Walk A Mile in Her Shoes: Annual Event to Benefit Sexual Assault Prevention is Fun and Meaningful - NBC Bay Area
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Walk A Mile in Her Shoes: Annual Event to Benefit Sexual Assault Prevention is Fun and Meaningful

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    A group of men walking around in high heels is usually cause for a good giggle. But the annual Walk A Mile in Her Shoes event in San Jose on Wednesday had a much deeper purpose. (Published Thursday, June 23, 2016)

    A group of men walking around in high heels is usually cause for a good giggle. But the annual Walk A Mile in Her Shoes event in San Jose on Wednesday had a much deeper purpose.

    The event raises awareness for sexual assault prevention and benefits YWCA Silicon Valley. On Wednesday evening, more than 250 participants raised around $68,000 while strolling around Santana Row in their favorite high heel shoes. Organizers say the money will help more than 1,100 sexual assault survivors over the next year.

    Some in attendance say the event is even more necessary this year, in the wake of the recent sexual assault conviction and controversial sentencing of former Stanford swimmer Brock Turner.

    Bill MacLean of Los Gatos, walked the course holding up a sign. On it was the letter written by the victim to the judge in the Turner case.

    Annual Event to Benefit Sexual Assault Prevention Fun and Meaningful

    [BAY] Annual Event to Benefit Sexual Assault Prevention Fun and Meaningful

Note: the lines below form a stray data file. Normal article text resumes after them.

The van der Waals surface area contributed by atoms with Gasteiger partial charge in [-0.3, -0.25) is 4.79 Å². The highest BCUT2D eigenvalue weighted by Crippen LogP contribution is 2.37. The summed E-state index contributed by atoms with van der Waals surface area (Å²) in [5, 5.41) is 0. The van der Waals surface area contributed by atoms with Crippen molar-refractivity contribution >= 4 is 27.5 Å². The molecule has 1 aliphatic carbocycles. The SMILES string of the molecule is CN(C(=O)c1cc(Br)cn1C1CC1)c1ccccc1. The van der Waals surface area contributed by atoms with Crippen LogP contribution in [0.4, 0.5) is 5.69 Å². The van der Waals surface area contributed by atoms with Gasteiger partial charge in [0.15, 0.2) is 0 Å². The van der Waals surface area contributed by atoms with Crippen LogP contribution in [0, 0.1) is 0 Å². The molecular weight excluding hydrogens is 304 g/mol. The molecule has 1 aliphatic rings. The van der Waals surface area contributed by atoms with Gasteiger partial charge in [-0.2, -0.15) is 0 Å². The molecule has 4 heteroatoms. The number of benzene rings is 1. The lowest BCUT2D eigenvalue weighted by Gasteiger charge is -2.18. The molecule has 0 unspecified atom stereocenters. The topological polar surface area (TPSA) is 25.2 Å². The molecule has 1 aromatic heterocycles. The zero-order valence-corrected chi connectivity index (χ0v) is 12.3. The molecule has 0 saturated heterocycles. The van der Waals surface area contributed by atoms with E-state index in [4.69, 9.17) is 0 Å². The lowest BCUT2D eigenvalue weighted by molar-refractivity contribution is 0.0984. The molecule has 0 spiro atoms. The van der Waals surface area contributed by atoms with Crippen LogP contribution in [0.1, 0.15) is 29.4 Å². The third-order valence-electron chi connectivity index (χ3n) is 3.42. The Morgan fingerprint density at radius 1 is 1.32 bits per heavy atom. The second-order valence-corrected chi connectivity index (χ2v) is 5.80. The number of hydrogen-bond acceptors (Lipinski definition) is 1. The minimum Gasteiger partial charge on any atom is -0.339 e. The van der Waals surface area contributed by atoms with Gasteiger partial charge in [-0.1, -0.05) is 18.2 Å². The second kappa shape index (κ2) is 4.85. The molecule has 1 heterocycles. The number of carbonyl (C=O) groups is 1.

A group of men walking around in high heels is usually cause for a good giggle. But the annual Walk A Mile in Her Shoes event in San Jose on Wednesday had a much deeper purpose. Ian Cull reports.
    (Published Thursday, June 23, 2016)

    "It's just so fresh in everyone's mind, yeah I printed up some of the choice words that she said, and I think they're important to have out here," MacLean said.

    The annual event came hours after Santa Clara County District Attorney Jeff Rosen sponsored new legislation on sexual assault sentencing.

    Current state law allows a defendant convicted of sexual assault on an unconscious victim to be eligible for probation. Rosen said the proposed law would change that and require a state prison sentence regardless of the victim's awareness of the act.

    "This means that a judge can't look at relative youth, nominal criminal history and means — characteristics shared by many college students — as mitigating factors and give probation," Rosen said.

    He said the bill would make the sentence for sexual assault on an unconscious victim the same as for a conscious victim: three to eight years in prison.

    "Sexually assaulting an unconscious woman is as serious as sexually assaulting a conscious person," Rosen said. "There should be no distinction between those because rape is rape. The trauma to the victim, whether conscious or unconscious, is often life-long."

    Deputy Public Defender Sajid Khan, however, is opposed to increasing the minimum sentencing for all sexual predators. He counted himself among more than a dozen public defenders who are concerned that stricter sentencing guidelines will lead to mass incarceration.

    "We’re limiting judicial discretion and their ability to take into account individualized circumstances into sentencing," Khan said. "We want a more holistic analysis of each case."

    At the event Wednesday, YWCA Silicon Valley CEO Tanis Crosby said the proposed law was "heartening."

    "This could be the moment we look back 20 years from now and say this is the moment we made long-term change to respond to and prevent sexual assault," she said.

    There will be a hearing on the proposed law next week in Sacramento.

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